Gold’s plunge to the lowest in more than two years has left it vulnerable ahead of a Federal Reserve meeting that will be pivotal for the metal.
Bullion had hovered above $1
700 an ounce for most of September but plummeted on Thursday after breaking through a technical support that’s held since 2020. US data pointed to robust retail sales and a strong labor market, raising expectations of more aggressive action by the Fed as it tries to cool inflation.
“We are below the crucial support area,” said Georgette Boele, an analyst at ABN Amro Bank NV. “If it breaks then the next level is $1600 an ounce.”
The metal extended its slide by as much as 0.7% on Friday as the dollar closed in on a record. All eyes are now on the Fed’s meeting next week, where most economists see the central bank raising interest rates 75 basis points.
But there’s a risk the hike could be even larger after US inflation data dashed hopes price pressures may be moderating. That could be a pivotal for gold, which is still holding up relatively well amid the recent surge in bond yields and the dollar.
There is some anxiety about a repeat of the 2013 crash, when prices dropped 14% in two days after the Fed said it would slowdown its quantitative easing. That was matched by a similar surge in Treasury yields and the greenback.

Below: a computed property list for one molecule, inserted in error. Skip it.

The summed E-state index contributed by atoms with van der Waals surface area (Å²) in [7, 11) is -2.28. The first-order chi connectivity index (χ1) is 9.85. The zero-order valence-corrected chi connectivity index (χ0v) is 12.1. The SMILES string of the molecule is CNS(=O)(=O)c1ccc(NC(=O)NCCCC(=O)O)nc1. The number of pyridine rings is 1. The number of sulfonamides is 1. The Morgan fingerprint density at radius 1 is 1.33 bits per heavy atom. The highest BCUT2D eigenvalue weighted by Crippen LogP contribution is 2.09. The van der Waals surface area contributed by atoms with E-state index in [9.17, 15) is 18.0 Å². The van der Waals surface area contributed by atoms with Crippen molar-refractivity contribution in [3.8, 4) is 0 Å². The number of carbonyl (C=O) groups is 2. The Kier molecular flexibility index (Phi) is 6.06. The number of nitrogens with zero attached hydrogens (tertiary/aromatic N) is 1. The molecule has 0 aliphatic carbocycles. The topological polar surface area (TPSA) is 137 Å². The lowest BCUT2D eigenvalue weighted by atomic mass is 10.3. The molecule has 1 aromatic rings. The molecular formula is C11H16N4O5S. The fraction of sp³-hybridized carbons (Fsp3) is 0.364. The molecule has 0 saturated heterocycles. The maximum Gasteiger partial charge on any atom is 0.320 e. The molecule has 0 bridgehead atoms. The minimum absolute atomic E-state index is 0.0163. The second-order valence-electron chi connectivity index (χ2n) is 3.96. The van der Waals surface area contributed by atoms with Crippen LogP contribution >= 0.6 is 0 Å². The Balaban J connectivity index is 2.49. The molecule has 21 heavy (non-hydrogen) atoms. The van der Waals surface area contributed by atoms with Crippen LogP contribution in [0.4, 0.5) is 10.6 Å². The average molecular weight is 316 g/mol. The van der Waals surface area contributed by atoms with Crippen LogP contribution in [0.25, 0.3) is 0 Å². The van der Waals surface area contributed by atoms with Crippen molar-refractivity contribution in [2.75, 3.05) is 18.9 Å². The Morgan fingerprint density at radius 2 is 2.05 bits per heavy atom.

But currently inflation is far higher and the outlook for growth much murkier, which tends to benefit bullion. Outside the US, Europe and China’s economies are stuttering amid an energy crisis and tough measures to control coronavirus. There’s also the ever-present risk of a widening of the war in Ukraine, the onset of which sent gold to near a record in March.
The US central bank is also being incredibly aggressive with its monetary tightening, which may lead to a hard landing for the economy. That’s helped arrest this year’s slide in gold price as investors hold onto the haven as a hedge against a slowdown.
While hedge funds trading the Comex have pared back their bullish bets to the lowest since 2019, money in exchange-traded funds is proving stickier. ETF holdings are still up on the year and well above the levels seen before the pandemic.
“It’s hard to see a collapse while inflation is so elevated and positioning already short,” said Marcus Garvey, head of metals strategy at Macquarie Group Ltd. “For it to happen, I would think it required a large positioning liquidation, which would probably come from ETFs.”
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